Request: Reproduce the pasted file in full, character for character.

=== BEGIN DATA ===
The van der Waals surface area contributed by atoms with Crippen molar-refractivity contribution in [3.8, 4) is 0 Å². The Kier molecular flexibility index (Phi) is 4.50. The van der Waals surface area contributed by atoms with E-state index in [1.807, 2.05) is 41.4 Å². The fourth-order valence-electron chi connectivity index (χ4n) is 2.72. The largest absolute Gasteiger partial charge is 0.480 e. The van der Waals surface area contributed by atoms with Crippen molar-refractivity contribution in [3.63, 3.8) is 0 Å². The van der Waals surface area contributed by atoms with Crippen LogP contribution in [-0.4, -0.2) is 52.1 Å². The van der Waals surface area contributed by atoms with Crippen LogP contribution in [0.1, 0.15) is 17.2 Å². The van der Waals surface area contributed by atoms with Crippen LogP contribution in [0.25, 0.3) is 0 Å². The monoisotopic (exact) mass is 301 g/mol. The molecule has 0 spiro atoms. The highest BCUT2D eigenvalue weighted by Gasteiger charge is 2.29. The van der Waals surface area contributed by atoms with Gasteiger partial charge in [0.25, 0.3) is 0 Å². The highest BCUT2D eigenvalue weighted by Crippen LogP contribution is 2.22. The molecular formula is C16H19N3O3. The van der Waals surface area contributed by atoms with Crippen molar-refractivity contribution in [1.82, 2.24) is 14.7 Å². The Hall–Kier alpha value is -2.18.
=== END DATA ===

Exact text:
The van der Waals surface area contributed by atoms with Crippen molar-refractivity contribution in [3.8, 4) is 0 Å². The Kier molecular flexibility index (Phi) is 4.50. The van der Waals surface area contributed by atoms with E-state index in [1.807, 2.05) is 41.4 Å². The fourth-order valence-electron chi connectivity index (χ4n) is 2.72. The largest absolute Gasteiger partial charge is 0.480 e. The van der Waals surface area contributed by atoms with Crippen molar-refractivity contribution in [3.63, 3.8) is 0 Å². The van der Waals surface area contributed by atoms with Crippen LogP contribution in [-0.4, -0.2) is 52.1 Å². The van der Waals surface area contributed by atoms with Crippen LogP contribution in [0.1, 0.15) is 17.2 Å². The van der Waals surface area contributed by atoms with Crippen LogP contribution in [0.25, 0.3) is 0 Å². The monoisotopic (exact) mass is 301 g/mol. The molecule has 0 spiro atoms. The highest BCUT2D eigenvalue weighted by Gasteiger charge is 2.29. The van der Waals surface area contributed by atoms with Gasteiger partial charge in [0.25, 0.3) is 0 Å². The highest BCUT2D eigenvalue weighted by Crippen LogP contribution is 2.22. The molecular formula is C16H19N3O3. The van der Waals surface area contributed by atoms with Crippen molar-refractivity contribution in [1.82, 2.24) is 14.7 Å². The Hall–Kier alpha value is -2.18.